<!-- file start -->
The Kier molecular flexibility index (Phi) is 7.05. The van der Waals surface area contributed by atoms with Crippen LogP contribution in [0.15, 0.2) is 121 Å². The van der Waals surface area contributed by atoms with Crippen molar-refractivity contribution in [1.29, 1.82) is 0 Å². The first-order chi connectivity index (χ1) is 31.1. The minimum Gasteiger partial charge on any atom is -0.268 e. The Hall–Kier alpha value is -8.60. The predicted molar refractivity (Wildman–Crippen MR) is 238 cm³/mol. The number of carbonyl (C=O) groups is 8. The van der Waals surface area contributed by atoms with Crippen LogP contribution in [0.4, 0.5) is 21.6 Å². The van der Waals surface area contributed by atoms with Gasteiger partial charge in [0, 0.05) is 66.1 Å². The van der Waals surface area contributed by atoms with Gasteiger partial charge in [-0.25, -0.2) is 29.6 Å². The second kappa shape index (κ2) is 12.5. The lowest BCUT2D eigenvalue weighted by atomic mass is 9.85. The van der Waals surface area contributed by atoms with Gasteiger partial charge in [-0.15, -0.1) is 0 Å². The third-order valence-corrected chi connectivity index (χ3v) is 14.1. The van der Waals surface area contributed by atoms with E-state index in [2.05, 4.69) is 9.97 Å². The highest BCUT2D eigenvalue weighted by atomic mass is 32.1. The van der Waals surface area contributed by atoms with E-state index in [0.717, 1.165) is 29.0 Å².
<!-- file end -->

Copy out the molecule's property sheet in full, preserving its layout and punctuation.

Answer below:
The Kier molecular flexibility index (Phi) is 7.05. The van der Waals surface area contributed by atoms with Crippen LogP contribution in [0.15, 0.2) is 121 Å². The van der Waals surface area contributed by atoms with Crippen molar-refractivity contribution in [1.29, 1.82) is 0 Å². The first-order chi connectivity index (χ1) is 31.1. The minimum Gasteiger partial charge on any atom is -0.268 e. The Hall–Kier alpha value is -8.60. The predicted molar refractivity (Wildman–Crippen MR) is 238 cm³/mol. The number of carbonyl (C=O) groups is 8. The van der Waals surface area contributed by atoms with Crippen LogP contribution in [0.4, 0.5) is 21.6 Å². The van der Waals surface area contributed by atoms with Gasteiger partial charge in [0, 0.05) is 66.1 Å². The van der Waals surface area contributed by atoms with Gasteiger partial charge in [-0.25, -0.2) is 29.6 Å². The second kappa shape index (κ2) is 12.5. The lowest BCUT2D eigenvalue weighted by atomic mass is 9.85. The van der Waals surface area contributed by atoms with Gasteiger partial charge in [-0.15, -0.1) is 0 Å². The third-order valence-corrected chi connectivity index (χ3v) is 14.1. The van der Waals surface area contributed by atoms with E-state index in [2.05, 4.69) is 9.97 Å². The highest BCUT2D eigenvalue weighted by atomic mass is 32.1. The van der Waals surface area contributed by atoms with E-state index in [0.717, 1.165) is 29.0 Å².